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Hurricane Laura may bring ‘unsurvivable’ storm surge up to 20 feet for parts of Texas, Louisiana

An intensifying Hurricane Laura is growing stronger by the hour Wednesday over the Gulf of Mexico as forecasters warn the powerful system will be a "catastrophic” Category 4 storm as it's already sending its storm surge along parts of the Gulf Coast.The U.S. National Hurricane Center (NHC) in Miami said Wednesday morning that Laura, now a major hurricane, is forecast to…


Hurricane Laura may bring ‘unsurvivable’ storm surge up to 20 feet for parts of Texas, Louisiana

An intensifying Hurricane Laura is growing stronger by the hour Wednesday over the Gulf of Mexico as forecasters warn the powerful system will be a “catastrophic” Category 4 storm as it’s already sending its storm surge along parts of the Gulf Coast.

The U.S. National Hurricane Center (NHC) in Miami said Wednesday morning that Laura, now a major hurricane, is forecast to “rapidly strengthen” throughout the day to an “extremely dangerous” Category 4 storm, bringing life-threatening storm surge, extreme winds, and flash flooding over eastern Texas and Louisiana.

As of 11 a.m. EDT, the storm is located about 225 miles south-southeast of Lake Charles, La., moving northwest at 15 mph with maximum sustained winds of 125 mph.

“Only a few hours remain to protect life and property,” the NHC said in its latest advisory.

HOW STRONG CAN HURRICANES GET? HERE’S A BREAKDOWN OF CATEGORIES AND THE SAFFIR-SIMPSON WIND SCALE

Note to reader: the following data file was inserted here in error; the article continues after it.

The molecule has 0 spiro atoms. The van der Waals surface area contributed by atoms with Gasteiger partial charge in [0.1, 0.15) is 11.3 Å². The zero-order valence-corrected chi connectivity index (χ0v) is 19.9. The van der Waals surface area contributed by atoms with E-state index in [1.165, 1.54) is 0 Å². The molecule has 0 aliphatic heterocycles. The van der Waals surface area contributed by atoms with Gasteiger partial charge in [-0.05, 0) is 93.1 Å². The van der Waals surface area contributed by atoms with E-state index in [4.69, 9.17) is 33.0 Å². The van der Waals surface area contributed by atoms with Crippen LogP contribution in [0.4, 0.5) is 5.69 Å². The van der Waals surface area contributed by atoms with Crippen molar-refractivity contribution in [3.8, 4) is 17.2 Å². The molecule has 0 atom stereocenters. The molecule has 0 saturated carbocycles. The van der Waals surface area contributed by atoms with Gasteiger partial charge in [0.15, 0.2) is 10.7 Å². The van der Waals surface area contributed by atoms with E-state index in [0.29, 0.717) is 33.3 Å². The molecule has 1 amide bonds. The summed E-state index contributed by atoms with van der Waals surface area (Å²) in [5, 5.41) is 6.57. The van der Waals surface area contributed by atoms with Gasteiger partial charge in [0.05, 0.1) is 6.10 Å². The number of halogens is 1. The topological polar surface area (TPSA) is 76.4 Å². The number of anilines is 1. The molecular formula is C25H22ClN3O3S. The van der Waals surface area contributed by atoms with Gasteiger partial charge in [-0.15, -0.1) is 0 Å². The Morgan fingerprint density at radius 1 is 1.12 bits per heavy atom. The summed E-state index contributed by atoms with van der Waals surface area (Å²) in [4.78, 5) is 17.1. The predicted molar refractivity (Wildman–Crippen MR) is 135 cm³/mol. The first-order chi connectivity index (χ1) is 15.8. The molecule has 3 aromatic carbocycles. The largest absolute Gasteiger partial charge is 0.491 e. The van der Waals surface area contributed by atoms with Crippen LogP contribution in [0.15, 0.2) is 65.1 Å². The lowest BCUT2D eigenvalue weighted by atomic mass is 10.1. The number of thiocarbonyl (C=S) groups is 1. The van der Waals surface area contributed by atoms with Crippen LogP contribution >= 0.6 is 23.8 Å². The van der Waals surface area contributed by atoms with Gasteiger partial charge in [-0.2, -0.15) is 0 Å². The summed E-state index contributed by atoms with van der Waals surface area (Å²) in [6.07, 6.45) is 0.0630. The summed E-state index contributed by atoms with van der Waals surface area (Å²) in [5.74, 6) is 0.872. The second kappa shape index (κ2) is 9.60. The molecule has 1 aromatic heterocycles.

Laura is now a dangerous Category 3 hurricane that continues to intensify in the Gulf of Mexico and bring impacts to coastal areas as it edges closer.

A strengthening Hurricane Laura can be seen over the Gulf of Mexico on Wednesday, Aug. 26, 2020.

A strengthening Hurricane Laura can be seen over the Gulf of Mexico on Wednesday, Aug. 26, 2020.
(NOAA/GOES-East)

Satellite images show that Laura has become “a formidable hurricane” in recent hours, threatening to smash homes and sink entire communities.

Impacts and hazards from the storm are already widespread – not just where the center of the storm makes landfall.


 


A life-threatening and “unsurvivable” storm surge of 7 to 20 feet will inundate the coast just east of the trajectory. A storm surge warning is in effect from Freeport, Texas to the mouth of the Mississippi River.

According to the NHC, the worst of the storm surge will be along the immediate coast near and to the right of the landfall location, where the surge will be accompanied by “large and destructive waves.”

Rising waters as storm surge from Hurricane Laura nears the Gulf Coast can be seen on Wednesday, Aug. 26, 2020.

Rising waters as storm surge from Hurricane Laura nears the Gulf Coast can be seen on Wednesday, Aug. 26, 2020.